As a refresher, domain name features consist of human readable character strings with a one-to-one correspondence pointing to a specific web resource. In turn, the canonical internet protocol (DNS) leverages a subordinate arrangement starting with TLDs, or top-level domains, composed of prominent extensions such as .com or .net, followed by second- and third-level domains which consumers can acquire and control at will.
This form of domain administration allows for further specialization whereby domains can be scaled to generate the desired aggregates. For instance, third-level domains, or subdomains as they are normally referred to, can identify an FTP server simply by prepending ftp to domain.com; this denotes the collective designation of a resource via a unique identifier such as ftp.domain.com, otherwise known as a fully qualified domain name, or FQDN.
Playing a role often attributed to hostnames within organizational boundaries, subdomains typically exhibit the greatest flexibility when it comes to naming conventions. Thus, large-scale DNS intelligence dictates that keeping an eye on the fluidity within domain names offers a critical view of the threat landscape. This is also the case where subdomain knowledge is leveraged at high-level stages of the recon process, targeting institutional privacy via recursive DNS data and any resulting bidirectional activity in the process.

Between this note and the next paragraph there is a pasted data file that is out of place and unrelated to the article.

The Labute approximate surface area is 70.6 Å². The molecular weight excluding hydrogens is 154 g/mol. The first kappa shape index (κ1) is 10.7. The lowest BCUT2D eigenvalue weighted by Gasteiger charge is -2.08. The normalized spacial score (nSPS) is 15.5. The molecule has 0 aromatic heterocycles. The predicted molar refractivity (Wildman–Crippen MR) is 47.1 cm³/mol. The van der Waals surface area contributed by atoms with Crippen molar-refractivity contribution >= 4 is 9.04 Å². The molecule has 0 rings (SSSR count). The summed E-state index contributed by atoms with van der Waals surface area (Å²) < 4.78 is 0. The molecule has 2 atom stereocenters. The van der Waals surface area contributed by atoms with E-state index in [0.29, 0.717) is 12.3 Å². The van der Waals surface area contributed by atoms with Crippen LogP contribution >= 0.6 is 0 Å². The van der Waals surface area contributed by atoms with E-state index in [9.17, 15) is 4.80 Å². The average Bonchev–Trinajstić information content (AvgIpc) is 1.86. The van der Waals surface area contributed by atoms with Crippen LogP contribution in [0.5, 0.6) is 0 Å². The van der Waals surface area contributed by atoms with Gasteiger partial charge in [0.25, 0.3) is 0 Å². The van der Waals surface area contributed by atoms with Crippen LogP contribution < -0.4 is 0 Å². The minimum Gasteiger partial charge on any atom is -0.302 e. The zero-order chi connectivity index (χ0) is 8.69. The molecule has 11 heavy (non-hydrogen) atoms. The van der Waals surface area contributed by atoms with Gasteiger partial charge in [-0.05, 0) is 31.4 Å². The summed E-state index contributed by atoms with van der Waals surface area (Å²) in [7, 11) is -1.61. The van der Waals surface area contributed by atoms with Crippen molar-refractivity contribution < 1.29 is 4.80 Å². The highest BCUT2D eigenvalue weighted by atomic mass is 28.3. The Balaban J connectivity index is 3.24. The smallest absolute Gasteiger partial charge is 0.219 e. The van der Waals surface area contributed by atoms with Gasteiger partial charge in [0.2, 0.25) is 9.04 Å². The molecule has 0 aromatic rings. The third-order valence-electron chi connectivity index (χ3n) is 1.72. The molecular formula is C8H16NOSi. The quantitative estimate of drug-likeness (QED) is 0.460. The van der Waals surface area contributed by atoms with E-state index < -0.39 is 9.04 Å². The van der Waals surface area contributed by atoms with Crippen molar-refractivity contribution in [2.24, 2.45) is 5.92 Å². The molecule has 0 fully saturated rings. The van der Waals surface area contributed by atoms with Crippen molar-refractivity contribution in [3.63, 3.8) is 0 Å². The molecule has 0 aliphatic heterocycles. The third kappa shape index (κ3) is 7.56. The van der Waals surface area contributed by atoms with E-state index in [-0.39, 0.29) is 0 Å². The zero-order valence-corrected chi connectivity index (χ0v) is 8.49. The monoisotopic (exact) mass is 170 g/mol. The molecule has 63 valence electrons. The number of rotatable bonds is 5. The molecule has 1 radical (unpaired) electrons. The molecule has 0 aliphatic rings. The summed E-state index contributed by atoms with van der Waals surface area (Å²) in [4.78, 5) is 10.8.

So, what are the top most popular subdomains, and how can we identify them?
From a corpus of over 17 billion records of crawled web data for the .com TLD, and associated URLs, hosted at Common Crawl, we set out to investigate the feasibility of pulling a subset of these records using a common programming language like Python, some commodity hardware, and supporting tools like the CDX Toolkit.
Working with this population sample not only gave us the opportunity to compare results from previous attempts by Bitquark some years ago on the same topic, but it allowed us to keep such an intensive computational task within achievable terms.
In anticipation of past state data pointing to several hours of running time, we decided to limit our search to URLs with HTTP status 200, and compare the outcome to previous data from Bitquark and others—the results were indicative of earlier results: here are the top 10 subdomains from the June 2021 Common Crawl dataset: